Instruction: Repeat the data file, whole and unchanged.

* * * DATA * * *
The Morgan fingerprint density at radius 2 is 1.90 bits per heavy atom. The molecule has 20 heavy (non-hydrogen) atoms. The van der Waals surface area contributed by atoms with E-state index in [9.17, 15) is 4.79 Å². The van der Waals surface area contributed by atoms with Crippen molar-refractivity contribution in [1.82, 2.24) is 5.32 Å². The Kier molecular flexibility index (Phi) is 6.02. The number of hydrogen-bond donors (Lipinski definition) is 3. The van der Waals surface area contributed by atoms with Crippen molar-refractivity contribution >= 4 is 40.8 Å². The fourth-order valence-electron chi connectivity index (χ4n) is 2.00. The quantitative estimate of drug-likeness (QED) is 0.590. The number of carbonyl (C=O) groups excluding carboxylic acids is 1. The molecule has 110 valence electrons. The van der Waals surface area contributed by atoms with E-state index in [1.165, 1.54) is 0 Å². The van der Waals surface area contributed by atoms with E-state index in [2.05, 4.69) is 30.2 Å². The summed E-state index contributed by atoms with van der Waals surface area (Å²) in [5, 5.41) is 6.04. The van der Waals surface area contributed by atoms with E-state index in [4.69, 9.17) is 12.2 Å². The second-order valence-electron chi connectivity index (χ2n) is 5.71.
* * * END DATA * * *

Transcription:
The Morgan fingerprint density at radius 2 is 1.90 bits per heavy atom. The molecule has 20 heavy (non-hydrogen) atoms. The van der Waals surface area contributed by atoms with E-state index in [9.17, 15) is 4.79 Å². The van der Waals surface area contributed by atoms with Crippen molar-refractivity contribution in [1.82, 2.24) is 5.32 Å². The Kier molecular flexibility index (Phi) is 6.02. The number of hydrogen-bond donors (Lipinski definition) is 3. The van der Waals surface area contributed by atoms with Crippen molar-refractivity contribution >= 4 is 40.8 Å². The fourth-order valence-electron chi connectivity index (χ4n) is 2.00. The quantitative estimate of drug-likeness (QED) is 0.590. The number of carbonyl (C=O) groups excluding carboxylic acids is 1. The molecule has 110 valence electrons. The van der Waals surface area contributed by atoms with E-state index in [1.165, 1.54) is 0 Å². The van der Waals surface area contributed by atoms with E-state index in [2.05, 4.69) is 30.2 Å². The summed E-state index contributed by atoms with van der Waals surface area (Å²) in [5, 5.41) is 6.04. The van der Waals surface area contributed by atoms with E-state index in [4.69, 9.17) is 12.2 Å². The second-order valence-electron chi connectivity index (χ2n) is 5.71.